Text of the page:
Cities put support behind regional police academy


Support for the establishment of a regional law enforcement training academy is growing, as cities and Clark County’s government have either considered or have already put their approval behind a measure expected to go through Olympia next year.

Earlier this year, Gov. Jay Inslee announced his intention to establish more localized training for state law enforcement. Currently, police cadets for city and county-level law enforcement training have to go to Burien or a satellite campus in Spokane.

Speaking at the state’s Criminal Justice Training Center in Burien in July, Inslee said he wanted to see four regional academies established in an effort to increase the staffing of departments statewide. A report from the Washington Association of Sheriffs and Police Chiefs released that month showed the state had the fewest officers per capita of any in the United States.

Washington state Sen. John Lovick, D-Mill Creek, is expected to be the primary sponsor of the bill in 2023’s session. At the time of the announcement, Lovick said Pasco, Everett and Bellingham would be the cities where other regional academies would be located alongside Vancouver.

North Clark County cities have already put their support behind the regional facility. On Sept. 28, the La Center City Council approved its resolution of support for the regional academy. On Oct. 3, the Battle Ground and Woodland city councils voted to approve resolutions in support of the effort.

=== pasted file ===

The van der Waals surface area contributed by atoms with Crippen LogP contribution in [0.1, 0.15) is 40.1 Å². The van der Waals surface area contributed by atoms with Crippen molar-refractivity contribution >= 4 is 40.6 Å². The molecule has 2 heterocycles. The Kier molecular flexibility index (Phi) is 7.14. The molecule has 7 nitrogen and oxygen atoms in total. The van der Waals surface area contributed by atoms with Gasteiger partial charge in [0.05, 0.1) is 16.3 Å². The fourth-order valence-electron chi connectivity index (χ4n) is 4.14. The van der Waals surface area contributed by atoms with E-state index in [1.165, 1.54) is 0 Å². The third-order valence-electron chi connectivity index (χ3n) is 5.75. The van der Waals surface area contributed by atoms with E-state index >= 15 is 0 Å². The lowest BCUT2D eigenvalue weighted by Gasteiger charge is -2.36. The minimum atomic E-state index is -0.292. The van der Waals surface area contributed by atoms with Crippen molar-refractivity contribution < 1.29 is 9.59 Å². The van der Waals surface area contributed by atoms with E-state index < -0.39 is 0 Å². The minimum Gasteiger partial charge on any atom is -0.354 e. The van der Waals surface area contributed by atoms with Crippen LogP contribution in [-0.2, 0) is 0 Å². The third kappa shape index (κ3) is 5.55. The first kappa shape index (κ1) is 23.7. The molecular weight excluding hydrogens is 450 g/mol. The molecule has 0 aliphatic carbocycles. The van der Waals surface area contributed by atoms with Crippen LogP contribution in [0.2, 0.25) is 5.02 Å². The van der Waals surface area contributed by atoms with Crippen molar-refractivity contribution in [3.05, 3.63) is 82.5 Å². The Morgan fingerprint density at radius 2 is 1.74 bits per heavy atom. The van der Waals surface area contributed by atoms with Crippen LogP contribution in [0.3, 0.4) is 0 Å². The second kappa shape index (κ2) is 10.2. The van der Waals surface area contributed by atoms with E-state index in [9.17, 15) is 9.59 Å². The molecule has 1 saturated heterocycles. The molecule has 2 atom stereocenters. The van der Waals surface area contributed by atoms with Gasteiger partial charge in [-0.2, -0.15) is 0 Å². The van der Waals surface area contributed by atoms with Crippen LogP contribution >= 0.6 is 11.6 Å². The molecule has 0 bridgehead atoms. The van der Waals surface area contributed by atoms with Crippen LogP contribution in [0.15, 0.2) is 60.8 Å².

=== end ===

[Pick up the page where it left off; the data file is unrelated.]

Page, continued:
Most recently, the Clark County Council discussed the potential for the academy and the county’s own resolution in support of the Vancouver location during a “council time” meeting on Oct. 12. If approved during the council’s regular meeting on Tuesday, Oct. 18, the council will send a letter of support to both Inslee and Lovick.

The letter states the easier access for law enforcement recruits would be beneficial. Those cadets spend 19 weeks at the academy before they can officially hit the streets as an officer in city police departments or county sheriff’s offices.

For the county, the recruitment potential is especially poignant, as staffing levels have been a concern among law enforcement and politicians in the area. The lack of deputies has been a chief talking point among those who are seeking office, both in local and state government, as well as those seeking the position of Clark County sheriff.

Councilor Gary Medvigy said a regional academy would be a “huge plus” for Clark County policing. He noted the issues the sheriff’s office has with recruitment is a statewide issue, as illuminated through the statewide move.

“We need to reinvest in law enforcement,” Medvigy said. 

With currently only one location for training, entry-level hires experience a backlog before they can take part in the academy, he said.

“It is extremely challenging for our chiefs and our sheriff to say to a new recruit, ‘we’re going to offer you a position, but we don’t know when you are ever going to be able to go to the academy,’ and that’s pretty much the situation,” Medvigy said. “It could be months. It could be a year.”

Medvigy noted the general support of the move across jurisdictions statewide.

“Pretty much everyone is in favor of this,” he said. 

Council chair Karen Bowerman noted the county’s resolution does not specify a location for the academy.

“The point is to have the facility here, not just where it would be,” Bowerman said.